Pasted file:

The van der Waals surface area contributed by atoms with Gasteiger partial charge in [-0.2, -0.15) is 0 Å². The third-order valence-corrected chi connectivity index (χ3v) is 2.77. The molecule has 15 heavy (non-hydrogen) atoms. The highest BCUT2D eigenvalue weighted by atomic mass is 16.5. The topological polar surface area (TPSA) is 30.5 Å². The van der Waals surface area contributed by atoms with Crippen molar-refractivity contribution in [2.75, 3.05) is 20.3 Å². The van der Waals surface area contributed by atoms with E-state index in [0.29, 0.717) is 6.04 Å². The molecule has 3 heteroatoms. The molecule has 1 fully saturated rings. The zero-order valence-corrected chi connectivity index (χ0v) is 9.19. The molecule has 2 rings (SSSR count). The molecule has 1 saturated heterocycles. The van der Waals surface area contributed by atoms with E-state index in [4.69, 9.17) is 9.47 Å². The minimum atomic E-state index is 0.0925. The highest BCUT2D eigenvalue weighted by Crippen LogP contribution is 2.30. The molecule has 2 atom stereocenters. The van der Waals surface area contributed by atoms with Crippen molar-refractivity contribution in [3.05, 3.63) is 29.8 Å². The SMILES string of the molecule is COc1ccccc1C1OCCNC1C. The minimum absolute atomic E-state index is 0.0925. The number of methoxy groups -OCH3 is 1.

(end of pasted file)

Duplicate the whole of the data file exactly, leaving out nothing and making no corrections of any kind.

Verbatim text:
The van der Waals surface area contributed by atoms with Gasteiger partial charge in [-0.2, -0.15) is 0 Å². The third-order valence-corrected chi connectivity index (χ3v) is 2.77. The molecule has 15 heavy (non-hydrogen) atoms. The highest BCUT2D eigenvalue weighted by atomic mass is 16.5. The topological polar surface area (TPSA) is 30.5 Å². The van der Waals surface area contributed by atoms with Crippen molar-refractivity contribution in [2.75, 3.05) is 20.3 Å². The van der Waals surface area contributed by atoms with E-state index in [0.29, 0.717) is 6.04 Å². The molecule has 3 heteroatoms. The molecule has 1 fully saturated rings. The zero-order valence-corrected chi connectivity index (χ0v) is 9.19. The molecule has 2 rings (SSSR count). The molecule has 1 saturated heterocycles. The van der Waals surface area contributed by atoms with E-state index in [4.69, 9.17) is 9.47 Å². The minimum atomic E-state index is 0.0925. The highest BCUT2D eigenvalue weighted by Crippen LogP contribution is 2.30. The molecule has 2 atom stereocenters. The van der Waals surface area contributed by atoms with Crippen molar-refractivity contribution in [3.05, 3.63) is 29.8 Å². The SMILES string of the molecule is COc1ccccc1C1OCCNC1C. The minimum absolute atomic E-state index is 0.0925. The number of methoxy groups -OCH3 is 1.